Coyle, S. L. (1994). The NIDA standard intervention model for injection drug users not in treatment. Rockville, MD: National Institute on Drug Abuse.
Dowling-Guyer, S., Johnson, M. E., Fisher, D. G., Needle, R., Watters, J., Andersen, M., Williams, M., Kotranski, L., Booth, R., Rhodes, F., Weatherby, N., Estrada, A. L., Fleming, D., Deren, S., & Tortu, S. (1994). Reliability of drug users' self-reported HIV risk behaviors and validity of self-reported recent drug use. Assessment, 1, 383-392.
Dwyer, R., Richardson, D., Ross, M. W., Wodak, A., Miller, M. E., & Gold, J. (1994). A comparison of HIV risk between women and men who inject drugs. AIDS Education and Prevention, 6, 379-389.
Fisher, D. G., Needle, R., Weatherby, N., Brown, B., Booth, R., Williams, M., et al. (1993). Reliability of drug user self-report [abstract]. Proceedings of the IXth International Conference on AIDS, 9(2), 776.
Glass, G. V., McGaw, B., & Smith, M. L. (1981). Meta-analysis in social research. Beverly Hills: Sage.
Johnson, M. E., Fisher, D. G., Williams, M., Zhuo, Z., Andersen, M., Booth, R., & Rhodes, F. (in press). Reliability and validity of not-in-treatment drug users follow-up self-reports. AIDS and Behavior.
Kelly, J. A. (1992). AIDS prevention: Strategies that work. The AIDS Reader, July/August, 135-141.
Kelly, J. A., St. Lawrence, J. S., Betts, R., Brasfield, T. L., & Hood, H. V. (1990). A skills-training group intervention to assist persons in reducing risk behaviors for HIV infection. AIDS Education and Prevention, 2, 24-35
Kelly, J. A., St. Lawrence, J. S., Hood, H. V., & Brasfield, T. L., (1990). Behavioral intervention to reduce AIDS risk activities. Journal of Consulting and Clinical Psychology, 57, 60-67.
National Research Council. (1989). AIDS: Sexual behavior and intravenous drug use. Washington, DC: National Academy Press.
Needle, R., Fisher, D. G., Weatherby, N., Chitwood, D., Brown, B., Cesari, H., Booth, R., Williams, M. L., Watters, J., Andersen, M., & Braunstein, M. (in press). The reliability of self-reported HIV risk behaviors of drug users. Psychology of Addictive Behaviors.
Rosenthal, R. (1979). The “file drawer” problem and tolerance for null results. Psychological Bulletin, 86, 638-641.
St. Lawrence, J. S., Jefferson, K. W., Banks, P. G., Cline, T. R., Alleyne, E., & Brasfield, T. L. (1994). Cognitive-behavioral group intervention to assist substance-dependent adolescents in lowering HIV infection risk. AIDS Education and Prevention, 6, 425-435.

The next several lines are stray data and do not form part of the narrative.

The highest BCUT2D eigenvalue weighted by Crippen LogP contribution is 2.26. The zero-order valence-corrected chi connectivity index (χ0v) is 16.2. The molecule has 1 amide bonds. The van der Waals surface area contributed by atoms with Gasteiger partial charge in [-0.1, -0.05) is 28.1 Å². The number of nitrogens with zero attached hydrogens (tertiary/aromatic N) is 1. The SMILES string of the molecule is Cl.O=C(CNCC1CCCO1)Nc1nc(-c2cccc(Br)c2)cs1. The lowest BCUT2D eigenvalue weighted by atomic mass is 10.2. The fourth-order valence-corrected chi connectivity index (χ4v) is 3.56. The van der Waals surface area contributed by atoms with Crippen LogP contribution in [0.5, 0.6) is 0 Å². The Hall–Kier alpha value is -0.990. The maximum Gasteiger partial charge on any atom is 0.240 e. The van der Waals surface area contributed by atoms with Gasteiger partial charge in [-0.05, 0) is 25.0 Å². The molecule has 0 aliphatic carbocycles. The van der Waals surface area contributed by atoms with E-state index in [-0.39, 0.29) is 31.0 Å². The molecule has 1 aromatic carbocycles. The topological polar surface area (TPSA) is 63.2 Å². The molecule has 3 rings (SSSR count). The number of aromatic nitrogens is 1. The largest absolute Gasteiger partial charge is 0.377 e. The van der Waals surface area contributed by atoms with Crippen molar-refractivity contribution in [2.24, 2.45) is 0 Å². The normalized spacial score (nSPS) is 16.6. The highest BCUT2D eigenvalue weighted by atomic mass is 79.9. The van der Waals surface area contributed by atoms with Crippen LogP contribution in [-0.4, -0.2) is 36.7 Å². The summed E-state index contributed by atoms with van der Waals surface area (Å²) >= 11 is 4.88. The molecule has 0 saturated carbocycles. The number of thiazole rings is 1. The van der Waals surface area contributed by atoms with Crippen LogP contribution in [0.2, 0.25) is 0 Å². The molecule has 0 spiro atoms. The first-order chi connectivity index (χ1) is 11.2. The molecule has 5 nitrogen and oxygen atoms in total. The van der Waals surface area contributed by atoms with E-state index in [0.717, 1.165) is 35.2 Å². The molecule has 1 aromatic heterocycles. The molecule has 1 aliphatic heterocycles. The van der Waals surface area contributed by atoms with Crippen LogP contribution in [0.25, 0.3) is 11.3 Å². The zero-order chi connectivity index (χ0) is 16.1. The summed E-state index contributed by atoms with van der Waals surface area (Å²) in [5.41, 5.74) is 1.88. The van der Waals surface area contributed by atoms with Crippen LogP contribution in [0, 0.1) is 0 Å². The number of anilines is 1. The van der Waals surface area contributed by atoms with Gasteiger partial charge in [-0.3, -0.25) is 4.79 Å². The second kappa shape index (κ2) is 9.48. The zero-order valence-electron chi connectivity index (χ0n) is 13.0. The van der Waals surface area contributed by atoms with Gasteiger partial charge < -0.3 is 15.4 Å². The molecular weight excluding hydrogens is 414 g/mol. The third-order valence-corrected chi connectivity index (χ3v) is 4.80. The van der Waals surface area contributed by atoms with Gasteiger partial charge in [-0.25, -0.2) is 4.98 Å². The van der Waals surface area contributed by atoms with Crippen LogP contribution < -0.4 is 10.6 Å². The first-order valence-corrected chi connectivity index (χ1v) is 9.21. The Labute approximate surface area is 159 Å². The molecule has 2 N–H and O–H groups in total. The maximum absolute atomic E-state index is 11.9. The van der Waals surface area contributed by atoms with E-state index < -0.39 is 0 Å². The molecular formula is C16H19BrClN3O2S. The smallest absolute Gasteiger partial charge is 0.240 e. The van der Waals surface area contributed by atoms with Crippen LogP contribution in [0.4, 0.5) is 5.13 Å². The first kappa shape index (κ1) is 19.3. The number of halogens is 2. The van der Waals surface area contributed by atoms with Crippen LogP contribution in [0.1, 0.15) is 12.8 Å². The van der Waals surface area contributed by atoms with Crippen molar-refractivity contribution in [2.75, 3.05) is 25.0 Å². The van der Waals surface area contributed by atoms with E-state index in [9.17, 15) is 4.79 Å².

Umbricht-Schneiter, A., Ginn, D. H., Pabst, K. M., & Bigelow, G. E. (1994). Providing medical care to methadone clinic patients: referral vs on-site care. American Journal of Public Health, 84, 207-210.
Watters, J. K., & Biernacki, P. (1989). Targeted sampling: Options for the study of hidden populations. Social Problems, 36, 416-430.
Weatherby, N. L., Needle, R., Cesari, H., Booth, R., McCoy, C. B., Watters, J. K., Williams, M., & Chitwood, D. D. (1994). Validity of self-reported drug use among injection drug users and crack cocaine users recruited through street outreach. Evaluation and Program Planning, 17, 347-355.
Wolf, F. (1986). Meta-analysis: Quantitative methods for research synthesis. Beverly Hills: Sage.
Dennis G. Fisher, Ph.D. is currently the Director of the Center for Behavioral Research and Services, California State University, Long Beach, CA.
Henry C. Cagle is currently a Senior Research Associate at the Viral Hepatitis Program, Alaska Native Medical Center, Anchorage, AK.
This research was supported in part by grant 1-U01-DA-7290-02 from the National Institute on Drug Abuse.
Appreciation is extended to David P. MacKinnon, Arizona State University, for his advice regarding logistic regression analyses.
Demographic Characteristics of Participants
Table 1 (cont.)
Self-reported drug use in last 48 hours and 30 Days at RBA and RBFA
RBA and RBFA Means and F Statistics for Significant Time Effect Findings: Continuous Variables
RBA and RBFA Means and X2 Statistics for Significant Time Effect Findings - Dichotomous Variables
** p < .001 * p < .05
Mean Drug Use and Sexual Risk Behaviors for Standard versus Enhanced Intervention Participants at Time 1 (RBA) and Time 2 (RBFA): Continuous Variables
Drug Use and Sexual Risk Behaviors for Standard versus Enhanced Intervention Participants at Time 1 (RBA) and Time 2 (RBFA): Dichotomous Variables
b Model would not converge, usually due to a low frequency of one of the response levels.
|Received: March 4, 2002
Accepted: May 31, 2002
Copyright © Reysen Group 2002